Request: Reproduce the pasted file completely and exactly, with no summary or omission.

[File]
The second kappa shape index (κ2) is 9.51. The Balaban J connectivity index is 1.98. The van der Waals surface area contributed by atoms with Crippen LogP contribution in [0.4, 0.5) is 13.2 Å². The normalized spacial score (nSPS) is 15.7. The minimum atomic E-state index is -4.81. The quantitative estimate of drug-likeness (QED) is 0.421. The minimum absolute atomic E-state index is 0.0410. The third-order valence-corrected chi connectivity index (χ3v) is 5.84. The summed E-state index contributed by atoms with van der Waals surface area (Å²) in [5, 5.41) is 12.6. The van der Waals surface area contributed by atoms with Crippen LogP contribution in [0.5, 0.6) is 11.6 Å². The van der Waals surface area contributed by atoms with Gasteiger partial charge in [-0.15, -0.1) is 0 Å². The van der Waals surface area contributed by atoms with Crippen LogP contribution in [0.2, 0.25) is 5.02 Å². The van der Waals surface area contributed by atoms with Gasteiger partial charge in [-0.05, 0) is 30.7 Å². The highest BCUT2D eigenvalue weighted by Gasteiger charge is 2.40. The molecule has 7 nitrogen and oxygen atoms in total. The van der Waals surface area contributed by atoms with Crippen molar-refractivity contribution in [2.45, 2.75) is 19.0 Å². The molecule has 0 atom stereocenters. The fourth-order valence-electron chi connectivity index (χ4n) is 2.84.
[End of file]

The second kappa shape index (κ2) is 9.51. The Balaban J connectivity index is 1.98. The van der Waals surface area contributed by atoms with Crippen LogP contribution in [0.4, 0.5) is 13.2 Å². The normalized spacial score (nSPS) is 15.7. The minimum atomic E-state index is -4.81. The quantitative estimate of drug-likeness (QED) is 0.421. The minimum absolute atomic E-state index is 0.0410. The third-order valence-corrected chi connectivity index (χ3v) is 5.84. The summed E-state index contributed by atoms with van der Waals surface area (Å²) in [5, 5.41) is 12.6. The van der Waals surface area contributed by atoms with Crippen LogP contribution in [0.5, 0.6) is 11.6 Å². The van der Waals surface area contributed by atoms with Gasteiger partial charge in [-0.15, -0.1) is 0 Å². The van der Waals surface area contributed by atoms with Crippen LogP contribution in [0.2, 0.25) is 5.02 Å². The van der Waals surface area contributed by atoms with Gasteiger partial charge in [-0.05, 0) is 30.7 Å². The highest BCUT2D eigenvalue weighted by Gasteiger charge is 2.40. The molecule has 7 nitrogen and oxygen atoms in total. The van der Waals surface area contributed by atoms with Crippen molar-refractivity contribution in [2.45, 2.75) is 19.0 Å². The molecule has 0 atom stereocenters. The fourth-order valence-electron chi connectivity index (χ4n) is 2.84.